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Eternal Question number 65. What does a durian fruit taste like? 26, April 2007

Posted by babychaos in General Wittering, Life and living, Light Fluff, Play.
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While in Bali, I kept a holiday diary, it lasted one day. Cue Michael Jackson from his and Paul McCartney’s nadir “The Girl is Mine” where Michael says – “I’m sorry, I’m a lover not a fighter” or in my case, “I’m sorry I’m a starter not a finisher.”*  The world is literally littered with the projects which I’ve started. Oh dear, where was I? Yes, my holiday “diary”. Here it is.

*My bid for the laboured joke of the year award.


Today I experienced my first taste of Tamarillo and Durian fruit. Tamarillo looks like passion fruit which should be orange and smooth not purple and wrinkly and tastes pretty similar. Durian. Hmmm…

Ok, imagine something that looks like an enormous two lobed conker – a kind of conker hybrid, perhaps – the spikes aren’t sharp or pointy enough for it to be a spiky conker but they’re too big for it to be a smooth one. Imagine the skin of a lychee but with a but more er… texture.

Here it is – durian1.jpg

Durian fruit are famous for smelling grim and tasting great. What durian does not share with other great tasting items like Amis De Chambertain, Epoisse, Pont l’Eveque, Stinking Bishop, Munster or Goat is that it’s not savoury and it’s not a cheese which most of the other great tasting vile smelling things, apart from goat that is, tend to be.

So, after seeing them for sale at the side of the road we mentioned we’d like to try one and our kind guide Made (pronounced Maddy) negotiated the purchase for us. I suspect this was after seeing me buy some cashews in the market which approximated to gold dust in value per gramme. Put me in a country where the currency is in hundreds of thousands and I get completely confused – I thought 100,000 was a bargain, actually, 10,000 would have been a bargain, 100,000 was well… not. Hey ho… I digress, where was I? Oh yes… Durian.

So while I watched the negotiations, I couldn’t help noticing that some of the durian on offer were looking a bit rank, mouldy in parts with fruit flies buzzing around them. I suspect Durian may be a bit like Stilton, some people like stilton rank and salty and vile, others – me, for example – enjoy our stilton young. Made chose a durian which was not mouldy or flyblown in other words, I suspect he was kindly (and sensibly) protecting our sensitive western palattes from the onslaught, plumping for young and mild rather than old and rank – thank you Made!

So nostrils twitching, we watch as the lady prizes it open. The smell hits us immediately but it is not what I expected at all, not nearly as bad – I had assumed “rank” would equal “pooh” but this was not the case – although it is, undoubtedly, grim.

Thank your lucky stars the world wide web is odourosly mute.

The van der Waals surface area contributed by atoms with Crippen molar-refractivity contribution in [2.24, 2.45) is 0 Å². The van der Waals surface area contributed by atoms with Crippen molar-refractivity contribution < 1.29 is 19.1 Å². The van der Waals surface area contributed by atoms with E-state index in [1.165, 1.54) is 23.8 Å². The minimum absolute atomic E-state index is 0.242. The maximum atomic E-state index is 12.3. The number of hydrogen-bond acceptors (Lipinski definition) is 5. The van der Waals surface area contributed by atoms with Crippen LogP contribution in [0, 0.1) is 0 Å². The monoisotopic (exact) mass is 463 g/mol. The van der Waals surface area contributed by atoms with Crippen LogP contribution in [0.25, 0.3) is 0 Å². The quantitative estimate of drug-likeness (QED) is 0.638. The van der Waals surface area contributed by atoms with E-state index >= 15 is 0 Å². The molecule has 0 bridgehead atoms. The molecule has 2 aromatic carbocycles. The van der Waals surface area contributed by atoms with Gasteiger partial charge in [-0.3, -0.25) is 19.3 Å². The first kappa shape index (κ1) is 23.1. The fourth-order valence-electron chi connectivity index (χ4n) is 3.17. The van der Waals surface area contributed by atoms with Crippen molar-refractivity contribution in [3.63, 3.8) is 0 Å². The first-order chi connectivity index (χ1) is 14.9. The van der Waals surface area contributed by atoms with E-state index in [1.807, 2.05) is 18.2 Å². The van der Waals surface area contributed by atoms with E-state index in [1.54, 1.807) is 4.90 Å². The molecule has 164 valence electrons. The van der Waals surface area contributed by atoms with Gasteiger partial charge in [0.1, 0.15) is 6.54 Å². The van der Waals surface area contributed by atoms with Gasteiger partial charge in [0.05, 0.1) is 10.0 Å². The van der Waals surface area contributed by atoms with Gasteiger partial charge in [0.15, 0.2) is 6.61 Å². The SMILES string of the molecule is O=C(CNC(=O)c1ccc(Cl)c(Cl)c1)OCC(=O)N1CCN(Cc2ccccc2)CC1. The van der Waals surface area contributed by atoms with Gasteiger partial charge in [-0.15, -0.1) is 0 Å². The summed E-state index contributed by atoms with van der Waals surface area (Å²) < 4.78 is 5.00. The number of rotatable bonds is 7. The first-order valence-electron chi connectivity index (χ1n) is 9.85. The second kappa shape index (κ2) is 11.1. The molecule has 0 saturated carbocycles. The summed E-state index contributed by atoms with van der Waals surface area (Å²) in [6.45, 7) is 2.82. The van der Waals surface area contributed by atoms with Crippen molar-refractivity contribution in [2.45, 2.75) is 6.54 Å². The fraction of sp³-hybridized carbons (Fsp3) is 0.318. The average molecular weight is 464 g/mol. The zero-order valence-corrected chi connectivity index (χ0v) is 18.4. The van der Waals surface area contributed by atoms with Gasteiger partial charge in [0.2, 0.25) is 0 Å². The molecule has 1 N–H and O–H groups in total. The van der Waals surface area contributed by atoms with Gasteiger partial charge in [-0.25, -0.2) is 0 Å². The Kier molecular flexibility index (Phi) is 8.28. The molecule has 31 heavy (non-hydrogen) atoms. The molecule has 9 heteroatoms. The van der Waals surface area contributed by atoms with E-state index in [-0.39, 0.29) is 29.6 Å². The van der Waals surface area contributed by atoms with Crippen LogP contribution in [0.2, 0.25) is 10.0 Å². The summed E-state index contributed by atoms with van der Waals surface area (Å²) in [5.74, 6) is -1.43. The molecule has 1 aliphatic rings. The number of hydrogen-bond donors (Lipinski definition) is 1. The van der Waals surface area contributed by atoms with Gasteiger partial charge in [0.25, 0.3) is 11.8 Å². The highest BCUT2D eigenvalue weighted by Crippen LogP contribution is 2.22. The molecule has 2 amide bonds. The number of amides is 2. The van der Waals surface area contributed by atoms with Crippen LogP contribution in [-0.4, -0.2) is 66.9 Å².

How to describe it. Well if you grew up in Britain in the 1970s and 80s describing the smell is of durian is easy it’s gas. Durian smells of British Gas but natural gas has its smell added – did British Gas use eau de durian perhaps? Who knows… Except of course that it isn’t just gas and anyway, not everyone understands what 1970s and 80s British Gas smells like.

Imagine onions without the tears or if you’ve ever bought fresh leeks and then realised, stuck in the confined space of the bus on the way home, how powerfully leeks can smell you are some way there. It isn’t strictly leek though, there is something sulphuric too.

So, in summary, leeks, sulphur oh yes and not forgetting a dash – a really tiny hint, squashed on the road 10 miles away levels of tiny – of the nicer bits of skunk with additional sugary undertones. Not a lovely smell but not completely off putting… Inside it’s divided into segments, much like the inside of a horse chestnut but imagine the conkers inside have a layer of fruity covering over them rather than being au naturel.

At first glance it’s a greenish white sausage-shaped chunk, unpleasantly reminiscent of the innards of something only the wrong colouring for that. Although Mr BC swears it’s actually spot on, I am not so sure but then, he’s seen tripe close up and I haven’t. It certainly brings to mind the phrase “internal organs” although which one, where and in what kind of animal I can’t say for sure. It looks vaguely alien – the sort of thing you might expect to dig out of a giant space bug or which would feature as a side order on the menu in Mos Eisley Cantina.

The pieces don’t give the impression of being easy to separate but it turns out they are and that picking the seeds out one by one is pretty straightforward.


The texture is bizarre, it reminded me of panacotta in colour and gloopyness but the consistency is wrong for panacotta. Panacotta is too elastic. Likewise, flower and water paste.

You know when weightlifters rub their hands in that white chalk before attempting a lift, well durian flesh is rather how I imagine the gunk that’s left behind on the bar would look after the weightlifter has finished. Sort of like thick flower and water paste only with no elasticity at all. It sticks to your hands, too, in a way that I can only describe as disturbing. The closest I can get to describing it accurately is matt custard.